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Grahame Donald - Sopwith Camel story

 


johnmatrix  (D 9999)

Nov 20, 2011, 6:09 PM
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Grahame Donald - Sopwith Camel story Can't Post

Speaks for itself... anyone here got an opinion on this?

http://en.wikipedia.org/wiki/Grahame_Donald

Donald also became famous for his miraculous escape from death having fallen from his Sopwith Camel at 6000 feet in 1917. On that fateful summer's afternoon he attempted a new manoeuvre in his Sopwith Camel and flew the machine up and over, and as he reached the top of his loop, hanging upside down, his safety belt snapped and he fell out. He was not wearing a parachute as a matter of policy. Incredibly, the Camel had continued its loop downwards, and Donald landed on its top wing. He grabbed it with both hands, hooked one foot into the cockpit and wrestled himself back in, struggled to take control, and executed "an unusually good landing". In an interview given 55 years later he explained, "The first 2,000 feet passed very quickly and terra firma looked damnably 'firma'. As I fell I began to hear my faithful little Camel somewhere nearby. Suddenly I fell back onto her."

ref: On a Wing and a Prayer by Joshua Levine

Shocked


JohnRich  (D License)

Nov 20, 2011, 6:31 PM
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Re: [johnmatrix] Grahame Donald - Sopwith Camel story [In reply to] Can't Post

It might be believable if he had fallen into it again relatively quickly. But he indicates that he fell at least 2,000 feet before hitting the plane again, which would have put him at terminal velocity. And that would have killed him or broke things. Sounds like a tall tale to me.


riggerrob  (D 14840)

Nov 24, 2011, 11:07 AM
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Re: [JohnRich] Grahame Donald - Sopwith Camel story [In reply to] Can't Post

In reply to:
It might be believable if he had fallen into it again relatively quickly. But he indicates that he fell at least 2,000 feet before hitting the plane again, which would have put him at terminal velocity. And that would have killed him or broke things. Sounds like a tall tale to me.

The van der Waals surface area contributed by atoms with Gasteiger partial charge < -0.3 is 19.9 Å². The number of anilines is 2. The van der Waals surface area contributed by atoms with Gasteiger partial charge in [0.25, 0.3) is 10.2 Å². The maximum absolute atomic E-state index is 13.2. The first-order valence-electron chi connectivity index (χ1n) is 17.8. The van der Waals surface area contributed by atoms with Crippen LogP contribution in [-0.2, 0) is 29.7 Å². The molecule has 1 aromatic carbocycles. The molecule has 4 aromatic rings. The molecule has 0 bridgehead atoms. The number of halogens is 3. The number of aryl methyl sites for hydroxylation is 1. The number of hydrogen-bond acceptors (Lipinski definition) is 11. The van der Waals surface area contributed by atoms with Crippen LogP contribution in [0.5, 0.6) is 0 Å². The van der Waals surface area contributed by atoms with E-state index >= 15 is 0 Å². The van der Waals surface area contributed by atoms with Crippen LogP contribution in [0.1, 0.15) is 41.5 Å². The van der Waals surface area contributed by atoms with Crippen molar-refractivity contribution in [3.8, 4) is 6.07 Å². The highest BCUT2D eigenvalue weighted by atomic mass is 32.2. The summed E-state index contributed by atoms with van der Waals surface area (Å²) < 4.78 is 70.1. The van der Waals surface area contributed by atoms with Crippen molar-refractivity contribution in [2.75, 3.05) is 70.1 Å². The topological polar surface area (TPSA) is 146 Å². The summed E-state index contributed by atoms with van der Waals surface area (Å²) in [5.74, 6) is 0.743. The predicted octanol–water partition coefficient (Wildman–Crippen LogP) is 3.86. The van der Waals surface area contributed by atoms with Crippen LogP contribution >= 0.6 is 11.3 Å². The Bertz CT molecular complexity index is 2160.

.......................................................................

Only a tall tale if the Camel were flying horizontally.

OTOH if the Camel were still in a dive, he might have fallen at almost the same speed. Several modern skydivers have re-entered diving airplanes. (e.g. Patrick de Gayardin (sp?)).


Marinus

Nov 24, 2011, 11:57 AM
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Re: [riggerrob] Grahame Donald - Sopwith Camel story [In reply to] Can't Post

Quote:
Several modern skydivers have re-entered diving airplanes.

There's a lot of difference between a carefully prepared stunt by a professional and this. While it's at least theoretically possible, it seems awfully unlikely. OTOH awfully unlikely things do happen all the time.


Liemberg  (Student)

Nov 24, 2011, 3:12 PM
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Re: [Marinus] Grahame Donald - Sopwith Camel story [In reply to] Can't Post

Not as often as awfully likely things - like him making it up... Smile


Marinus

Nov 24, 2011, 4:11 PM
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Re: [Liemberg] Grahame Donald - Sopwith Camel story [In reply to] Can't Post

Of course it didn't happen. It's theoretically possible and it happens often in cartoons, but other than that...... But hey, it's a nice story!


johnmatrix  (D 9999)

Nov 24, 2011, 5:18 PM
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Re: [riggerrob] Grahame Donald - Sopwith Camel story [In reply to] Can't Post

I was thinking that too - but if Mr Donald is correct in in his altitudes that would mean he re-connected with the plane at 2,000 ft. It could theoretically happen if the plane was in a very steep dive, but to climb into a steeply diving plane at 2,000, regain control and pull out of the dive before impact...? I'm not a pilot but that sounds pretty hardcore... (or implausible)


JohnRich  (D License)

Nov 24, 2011, 6:03 PM
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Re: [riggerrob] Grahame Donald - Sopwith Camel story [In reply to] Can't Post

In reply to:
In reply to:
It might be believable if he had fallen into it again relatively quickly. But he indicates that he fell at least 2,000 feet before hitting the plane again, which would have put him at terminal velocity. And that would have killed him or broke things. Sounds like a tall tale to me.

Only a tall tale if the Camel were flying horizontally.

OTOH if the Camel were still in a dive, he might have fallen at almost the same speed. Several modern skydivers have re-entered diving airplanes. (e.g. Patrick de Gayardin (sp?)).

How would he have "landed on the top wing" if the plane was still in a dive?


(This post was edited by JohnRich on Nov 24, 2011, 6:04 PM)


pchapman  (D 1014)

Nov 24, 2011, 6:15 PM
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Re: [johnmatrix] Grahame Donald - Sopwith Camel story [In reply to] Can't Post

I'll believe in some stories, as some weird thing happen during a war. Those who survive can have some pretty amazing tales -- otherwise they wouldn't have survived.

I'd believe there's some truth in the story, maybe coming partially out of the cockpit or even being totally free for a couple seconds.